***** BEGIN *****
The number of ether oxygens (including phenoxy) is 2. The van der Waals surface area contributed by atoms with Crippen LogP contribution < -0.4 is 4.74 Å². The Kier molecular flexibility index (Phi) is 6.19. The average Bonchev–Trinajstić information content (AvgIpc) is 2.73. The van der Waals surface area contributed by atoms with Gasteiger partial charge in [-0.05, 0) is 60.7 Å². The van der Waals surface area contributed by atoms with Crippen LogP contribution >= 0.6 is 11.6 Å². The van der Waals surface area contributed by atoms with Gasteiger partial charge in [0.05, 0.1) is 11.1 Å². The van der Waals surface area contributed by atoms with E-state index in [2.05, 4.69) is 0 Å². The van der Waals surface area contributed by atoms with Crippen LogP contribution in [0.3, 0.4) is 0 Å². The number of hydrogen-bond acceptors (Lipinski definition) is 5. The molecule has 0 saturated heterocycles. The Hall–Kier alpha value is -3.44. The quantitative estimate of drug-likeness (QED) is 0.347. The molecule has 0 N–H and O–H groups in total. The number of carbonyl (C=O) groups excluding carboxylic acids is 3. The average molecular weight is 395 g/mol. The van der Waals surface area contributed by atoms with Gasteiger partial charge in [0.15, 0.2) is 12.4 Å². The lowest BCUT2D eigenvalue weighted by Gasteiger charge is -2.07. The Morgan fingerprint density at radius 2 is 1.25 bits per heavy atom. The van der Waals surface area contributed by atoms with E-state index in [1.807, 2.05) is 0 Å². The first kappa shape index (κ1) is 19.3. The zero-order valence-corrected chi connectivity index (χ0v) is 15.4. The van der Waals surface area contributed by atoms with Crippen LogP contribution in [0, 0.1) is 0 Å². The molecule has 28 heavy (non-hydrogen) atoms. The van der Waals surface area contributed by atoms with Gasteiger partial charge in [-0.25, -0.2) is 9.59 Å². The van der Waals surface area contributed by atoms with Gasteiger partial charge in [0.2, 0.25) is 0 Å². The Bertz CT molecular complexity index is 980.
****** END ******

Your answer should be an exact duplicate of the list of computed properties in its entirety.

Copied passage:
The number of ether oxygens (including phenoxy) is 2. The van der Waals surface area contributed by atoms with Crippen LogP contribution < -0.4 is 4.74 Å². The Kier molecular flexibility index (Phi) is 6.19. The average Bonchev–Trinajstić information content (AvgIpc) is 2.73. The van der Waals surface area contributed by atoms with Gasteiger partial charge in [-0.05, 0) is 60.7 Å². The van der Waals surface area contributed by atoms with Crippen LogP contribution >= 0.6 is 11.6 Å². The van der Waals surface area contributed by atoms with Gasteiger partial charge in [0.05, 0.1) is 11.1 Å². The van der Waals surface area contributed by atoms with E-state index in [2.05, 4.69) is 0 Å². The van der Waals surface area contributed by atoms with Crippen LogP contribution in [0.3, 0.4) is 0 Å². The number of hydrogen-bond acceptors (Lipinski definition) is 5. The molecule has 0 saturated heterocycles. The Hall–Kier alpha value is -3.44. The quantitative estimate of drug-likeness (QED) is 0.347. The molecule has 0 N–H and O–H groups in total. The number of carbonyl (C=O) groups excluding carboxylic acids is 3. The average molecular weight is 395 g/mol. The van der Waals surface area contributed by atoms with Gasteiger partial charge in [0.15, 0.2) is 12.4 Å². The lowest BCUT2D eigenvalue weighted by Gasteiger charge is -2.07. The Morgan fingerprint density at radius 2 is 1.25 bits per heavy atom. The van der Waals surface area contributed by atoms with E-state index in [1.807, 2.05) is 0 Å². The first kappa shape index (κ1) is 19.3. The zero-order valence-corrected chi connectivity index (χ0v) is 15.4. The van der Waals surface area contributed by atoms with Crippen LogP contribution in [0, 0.1) is 0 Å². The molecule has 28 heavy (non-hydrogen) atoms. The van der Waals surface area contributed by atoms with Gasteiger partial charge in [-0.25, -0.2) is 9.59 Å². The van der Waals surface area contributed by atoms with Gasteiger partial charge in [0.2, 0.25) is 0 Å². The Bertz CT molecular complexity index is 980.